understanding targeting effectiveness. However, these steps do not fully
                             address the weaknesses in USAID’s targeting process.


USAID Does Not Provide
Sufficient Guidance in the
Design Phase on Whether
and How to Target
Specialized Food Products,
Although the Agency Is
Starting to Make
Improvements



                             33
                               We selected 20 of USAID’s final evaluations for review. Our sample included final
                             evaluations for both emergency and development programs and provided coverage of all
                             years going back to 2009 and all geographic regions to which USAID provides food
                             assistance. For the purposes of this report, we refer to these final evaluations as
                             evaluations.




                             Page 20                                      GAO-12-862 International Food Assistance
USAID’s Guidance for              We found that USAID’s guidance for targeting is neither up-to-date nor
Targeting Is Neither Up-to-Date   complete for both emergency and development programs, which reduces
Nor Complete, Hindering           the ability of implementing partners to make informed decisions in the
Decision Making                   design phase. USAID currently provides its implementing partners with a
                                  range of guidance and tools. Of these, the Commodities Reference
                                  Guide 34 is USAID’s official standard reference for food assistance
                                  programs and is intended to be used by USAID and implementing partner
                                  staff in deciding how to plan, manage, control, evaluate, and use Title II-
                                  funded food products. It is available on USAID’s public website and
                                  provides information on available food products, including nutritional
                                  values, physical properties, and storage and handling guidelines. 35
                                  However, USAID has not updated the Commodities Reference Guide
                                  since 2006 and has not included guidance in the Commodities Reference
                                  Guide on all of the products currently used in USAID food assistance
                                  programs. The 2011 Food Aid Quality Review also noted that the
                                  Commodities Reference Guide and other USAID guidance relevant to
                                  targeting are neither up-to-date nor complete and recommended, for
                                  example, that USAID improve its guidance to enable implementing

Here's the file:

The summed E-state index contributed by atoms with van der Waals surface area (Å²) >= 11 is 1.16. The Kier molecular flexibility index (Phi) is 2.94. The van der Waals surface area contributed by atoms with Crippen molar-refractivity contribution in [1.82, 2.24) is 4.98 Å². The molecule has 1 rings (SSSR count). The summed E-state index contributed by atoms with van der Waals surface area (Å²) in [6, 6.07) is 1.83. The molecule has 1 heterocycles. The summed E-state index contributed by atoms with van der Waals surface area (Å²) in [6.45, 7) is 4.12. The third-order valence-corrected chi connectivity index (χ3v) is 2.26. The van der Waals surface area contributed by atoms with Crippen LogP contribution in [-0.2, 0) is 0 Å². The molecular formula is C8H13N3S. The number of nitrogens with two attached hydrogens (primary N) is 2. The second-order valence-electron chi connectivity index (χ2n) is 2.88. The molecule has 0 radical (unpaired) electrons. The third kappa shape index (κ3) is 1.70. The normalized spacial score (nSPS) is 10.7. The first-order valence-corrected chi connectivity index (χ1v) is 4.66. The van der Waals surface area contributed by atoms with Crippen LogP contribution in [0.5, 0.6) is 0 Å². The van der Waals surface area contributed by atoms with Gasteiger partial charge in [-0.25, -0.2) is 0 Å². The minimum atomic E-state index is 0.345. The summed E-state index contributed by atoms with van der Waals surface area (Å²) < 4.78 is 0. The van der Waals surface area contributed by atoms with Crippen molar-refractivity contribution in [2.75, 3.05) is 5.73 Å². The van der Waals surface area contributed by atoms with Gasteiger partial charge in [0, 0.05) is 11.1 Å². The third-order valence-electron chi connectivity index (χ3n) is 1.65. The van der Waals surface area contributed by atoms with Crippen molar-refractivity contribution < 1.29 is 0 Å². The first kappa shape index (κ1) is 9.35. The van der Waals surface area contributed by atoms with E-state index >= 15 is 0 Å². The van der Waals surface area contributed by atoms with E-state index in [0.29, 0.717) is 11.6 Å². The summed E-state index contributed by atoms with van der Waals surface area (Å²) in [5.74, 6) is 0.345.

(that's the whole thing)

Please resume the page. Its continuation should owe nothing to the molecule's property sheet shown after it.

partners to better determine whether to use certain products for
                                  programs.

                                  We found that the lack of updated and complete guidance has hindered
                                  implementing partners’ ability to make better-informed targeting
                                  decisions. One participant at our roundtable, for example, told us that his
                                  organization was unable to find all of the products it was using for a
                                  program in the outdated Commodities Reference Guide. As a result, it
                                  was not able to use these products in its program. Furthermore, USAID
                                  has recently deployed some limited quantities of various new specialized
                                  products without providing official standard guidance on how to use them.
                                  We recommended in 2011 that USAID provide clear guidance on whether
                                  and how best to use new specialized food products, including guidance to
                                  its implementing partners on targeting strategies to ensure that the
                                  products reach their intended recipients. 36 USAID concurred with our


                                  34
                                       USAID, Commodities Reference Guide (Washington, D.C.: 2006).
                                  35
                                    USAID also provides other forms of guidance to its implementing partners, including a
                                  commodities price calculator, which is used to estimate the cost of food aid commodities.
                                  According to USAID officials, the calculator is updated quarterly and available on USAID’s
                                  public website.
                                  36